Nine More Questions For 3M Industrial Business Marketing Leader Penny Wise
This year’s B2B Marketing & Sales Forum wrapped up just under a month ago, but I wanted to continue the great conversation I started with Penny Wise, marketing director of the Industrial Business Group at 3M, and get to more of the great questions posed by our Forum audience.
Caroline: Penny, I kicked off the Forum talking about mindset and the philosophy about the role of marketing. And from what I’ve seen and learned during our conversations together, you’ve been a missionary for customer-obsessed marketing. Can you share any techniques you use to ensure that your team’s mindset stays fresh and customer-oriented?
Penny: We find that the best way to stay focused on the customer is to make sure we continue to have regular interactions with them. Marketers are encouraged to get out in the field with customers and sales reps to interact with them and develop direct understanding and empathy. We make sure to continually update our research and knowledge. Because the world around us is constantly changing, our customers’ needs and interests will probably be in flux, as well. We can’t look at research results one day and assume they apply long-term. We also stay attuned to how others in our field are approaching customer-first marketing.
Caroline: Being in an innovative and product-driven company, how did you get exec support to invest in a modern marketing approach? What obstacles and objections did you get?
Penny: 3M has always been a customer-centric company in that the products we create are based on improving the lives of our customers. Our brand platform speaks to this: 3M Science. Applied to Life. So, as we thought about how to embed modern marketing, it was not difficult to gain buy-in for a solutions-focused, customer-centric organization. It was also very helpful that digital marketing is more easily measured and connected to outcomes, so we could show its worth and positive impact for businesses.
Caroline: How do you keep marketing engaged after the sale?
Penny: Our marketing doesn’t stop once the opportunity has been turned into a sale. Quite a few of the products we sell are consumables and will be purchased and used again. It’s important for us to continue conversations and engagement with our customers, through nurture and other promotional campaigns, for their ongoing loyalty. The team also gathers insights from customers and engages them to build out new ideas and opportunities.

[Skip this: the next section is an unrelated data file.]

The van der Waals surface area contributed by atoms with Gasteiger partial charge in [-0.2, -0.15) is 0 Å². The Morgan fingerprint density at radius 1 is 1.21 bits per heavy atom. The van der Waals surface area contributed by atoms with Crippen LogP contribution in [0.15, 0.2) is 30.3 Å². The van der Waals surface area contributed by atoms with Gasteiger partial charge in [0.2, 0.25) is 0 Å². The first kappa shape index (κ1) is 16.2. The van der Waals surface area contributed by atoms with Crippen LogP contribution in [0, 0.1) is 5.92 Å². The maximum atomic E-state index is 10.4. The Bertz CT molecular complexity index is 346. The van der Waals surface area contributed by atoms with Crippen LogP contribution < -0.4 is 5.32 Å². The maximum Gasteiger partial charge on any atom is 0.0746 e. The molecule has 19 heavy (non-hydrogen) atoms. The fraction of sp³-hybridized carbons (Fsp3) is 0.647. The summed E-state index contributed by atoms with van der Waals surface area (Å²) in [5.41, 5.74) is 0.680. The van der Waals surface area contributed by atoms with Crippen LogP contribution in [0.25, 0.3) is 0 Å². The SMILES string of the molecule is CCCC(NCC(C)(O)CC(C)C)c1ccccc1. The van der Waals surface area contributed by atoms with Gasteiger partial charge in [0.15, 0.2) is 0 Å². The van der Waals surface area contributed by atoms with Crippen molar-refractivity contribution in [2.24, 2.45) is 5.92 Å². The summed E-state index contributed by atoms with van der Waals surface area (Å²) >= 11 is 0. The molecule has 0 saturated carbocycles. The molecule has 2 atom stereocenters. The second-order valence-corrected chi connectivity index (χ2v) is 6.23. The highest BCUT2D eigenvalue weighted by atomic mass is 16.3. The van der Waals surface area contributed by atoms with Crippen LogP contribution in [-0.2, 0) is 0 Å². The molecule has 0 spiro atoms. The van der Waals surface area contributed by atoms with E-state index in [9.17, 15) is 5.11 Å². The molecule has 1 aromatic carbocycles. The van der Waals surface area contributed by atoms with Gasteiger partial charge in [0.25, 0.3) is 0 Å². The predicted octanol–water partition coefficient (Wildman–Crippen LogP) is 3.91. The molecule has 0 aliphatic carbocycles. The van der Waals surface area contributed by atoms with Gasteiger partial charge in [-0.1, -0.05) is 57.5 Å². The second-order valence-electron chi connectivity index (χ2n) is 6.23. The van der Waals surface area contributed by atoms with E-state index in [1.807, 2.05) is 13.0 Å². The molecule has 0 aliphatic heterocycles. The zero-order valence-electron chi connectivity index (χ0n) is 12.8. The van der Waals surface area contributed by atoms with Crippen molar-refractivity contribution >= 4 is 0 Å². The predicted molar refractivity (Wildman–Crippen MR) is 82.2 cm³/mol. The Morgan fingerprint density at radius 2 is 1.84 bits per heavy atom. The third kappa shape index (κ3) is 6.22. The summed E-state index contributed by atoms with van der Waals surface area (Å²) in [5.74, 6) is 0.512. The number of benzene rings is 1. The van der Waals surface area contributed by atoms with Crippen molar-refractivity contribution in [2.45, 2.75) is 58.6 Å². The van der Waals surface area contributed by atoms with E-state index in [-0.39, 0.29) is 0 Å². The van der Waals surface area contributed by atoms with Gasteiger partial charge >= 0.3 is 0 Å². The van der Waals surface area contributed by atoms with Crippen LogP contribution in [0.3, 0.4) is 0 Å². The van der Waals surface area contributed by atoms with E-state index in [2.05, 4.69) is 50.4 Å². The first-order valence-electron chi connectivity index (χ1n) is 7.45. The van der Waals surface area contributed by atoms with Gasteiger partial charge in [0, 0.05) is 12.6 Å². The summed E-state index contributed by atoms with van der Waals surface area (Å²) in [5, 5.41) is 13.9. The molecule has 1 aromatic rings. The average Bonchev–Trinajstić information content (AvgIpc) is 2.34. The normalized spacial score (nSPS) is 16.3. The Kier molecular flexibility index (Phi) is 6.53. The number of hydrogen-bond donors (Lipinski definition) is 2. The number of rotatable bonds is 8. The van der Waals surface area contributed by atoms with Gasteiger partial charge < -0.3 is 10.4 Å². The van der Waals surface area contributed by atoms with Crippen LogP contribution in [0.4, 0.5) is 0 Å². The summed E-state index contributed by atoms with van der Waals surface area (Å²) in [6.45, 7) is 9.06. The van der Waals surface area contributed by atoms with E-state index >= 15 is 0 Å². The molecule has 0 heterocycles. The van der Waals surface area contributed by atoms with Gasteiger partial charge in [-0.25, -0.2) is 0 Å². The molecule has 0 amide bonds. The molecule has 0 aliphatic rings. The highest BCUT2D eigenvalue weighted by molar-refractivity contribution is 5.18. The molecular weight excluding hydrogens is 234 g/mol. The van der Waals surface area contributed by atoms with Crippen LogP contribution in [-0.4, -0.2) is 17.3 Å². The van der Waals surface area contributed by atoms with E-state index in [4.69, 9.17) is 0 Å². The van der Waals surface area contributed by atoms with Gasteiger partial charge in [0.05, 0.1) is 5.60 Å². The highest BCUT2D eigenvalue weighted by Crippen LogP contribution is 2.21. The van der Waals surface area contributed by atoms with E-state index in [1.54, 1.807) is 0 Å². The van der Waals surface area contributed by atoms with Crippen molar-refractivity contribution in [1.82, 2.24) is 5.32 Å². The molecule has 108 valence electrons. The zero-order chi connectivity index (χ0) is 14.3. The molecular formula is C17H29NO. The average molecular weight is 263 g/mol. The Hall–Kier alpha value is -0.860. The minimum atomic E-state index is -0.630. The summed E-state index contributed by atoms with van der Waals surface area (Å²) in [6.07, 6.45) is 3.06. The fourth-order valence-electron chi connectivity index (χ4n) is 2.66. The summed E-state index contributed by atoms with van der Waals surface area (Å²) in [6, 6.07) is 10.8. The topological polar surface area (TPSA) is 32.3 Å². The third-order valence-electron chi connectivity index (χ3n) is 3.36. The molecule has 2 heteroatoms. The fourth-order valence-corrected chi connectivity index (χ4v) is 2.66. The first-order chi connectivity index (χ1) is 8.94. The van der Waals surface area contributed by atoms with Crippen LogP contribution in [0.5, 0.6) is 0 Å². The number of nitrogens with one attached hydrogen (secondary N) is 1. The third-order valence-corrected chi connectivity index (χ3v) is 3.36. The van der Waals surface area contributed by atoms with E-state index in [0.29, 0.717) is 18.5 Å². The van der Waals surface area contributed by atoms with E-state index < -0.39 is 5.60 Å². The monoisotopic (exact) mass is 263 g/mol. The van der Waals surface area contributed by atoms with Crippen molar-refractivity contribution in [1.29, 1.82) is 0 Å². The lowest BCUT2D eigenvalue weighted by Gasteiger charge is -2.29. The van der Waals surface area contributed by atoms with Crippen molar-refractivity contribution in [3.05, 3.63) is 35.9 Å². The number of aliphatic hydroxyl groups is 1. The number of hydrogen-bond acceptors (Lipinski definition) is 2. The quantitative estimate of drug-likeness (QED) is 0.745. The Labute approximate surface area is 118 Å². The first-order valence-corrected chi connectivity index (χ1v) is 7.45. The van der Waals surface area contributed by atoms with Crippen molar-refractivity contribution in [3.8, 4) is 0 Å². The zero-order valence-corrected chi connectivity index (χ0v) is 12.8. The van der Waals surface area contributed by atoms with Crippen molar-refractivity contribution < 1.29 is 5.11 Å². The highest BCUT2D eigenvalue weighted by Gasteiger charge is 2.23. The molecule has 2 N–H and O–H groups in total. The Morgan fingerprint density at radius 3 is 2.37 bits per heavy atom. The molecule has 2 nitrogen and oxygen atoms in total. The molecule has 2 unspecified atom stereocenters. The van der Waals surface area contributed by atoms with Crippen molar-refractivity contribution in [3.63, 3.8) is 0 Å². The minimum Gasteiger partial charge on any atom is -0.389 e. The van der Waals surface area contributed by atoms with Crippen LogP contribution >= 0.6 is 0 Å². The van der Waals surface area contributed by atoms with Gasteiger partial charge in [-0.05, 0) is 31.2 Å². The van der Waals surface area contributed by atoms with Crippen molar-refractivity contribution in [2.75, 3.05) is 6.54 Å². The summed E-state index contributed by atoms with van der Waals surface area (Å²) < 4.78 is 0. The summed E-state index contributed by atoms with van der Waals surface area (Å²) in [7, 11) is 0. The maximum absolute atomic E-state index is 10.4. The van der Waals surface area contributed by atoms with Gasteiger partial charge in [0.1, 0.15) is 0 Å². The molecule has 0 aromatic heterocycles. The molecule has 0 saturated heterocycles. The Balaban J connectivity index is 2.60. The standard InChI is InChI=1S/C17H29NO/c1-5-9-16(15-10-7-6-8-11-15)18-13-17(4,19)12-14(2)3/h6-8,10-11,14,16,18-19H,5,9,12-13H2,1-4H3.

Caroline: How do you work with sales in your role? How do you enable the sales force with modern sales engagement channels?
Penny: Marketing and sales are partners in the customer experience. I really enjoyed the metaphor shared at the Forrester event that described the interactions with customers as a square dance where a customer moved seamlessly from partner to partner. But before we could be good at passing our customer to the next dancer, we have had to work on making sure we know the steps and where the customer wants to go. Our focus for the last 12 months has been getting the marketing experience and demand generation right. Now, we’re working with our sales teams to leverage our new technologies and customer experience to make the journey through the opportunity pipeline even more seamless and effective. The process takes a lot of collaboration as we pass communications back and forth between the sales team and the marketing team. For a seamless customer experience, we are always working to keep each other up to speed on our progress and to coordinate what our next steps are.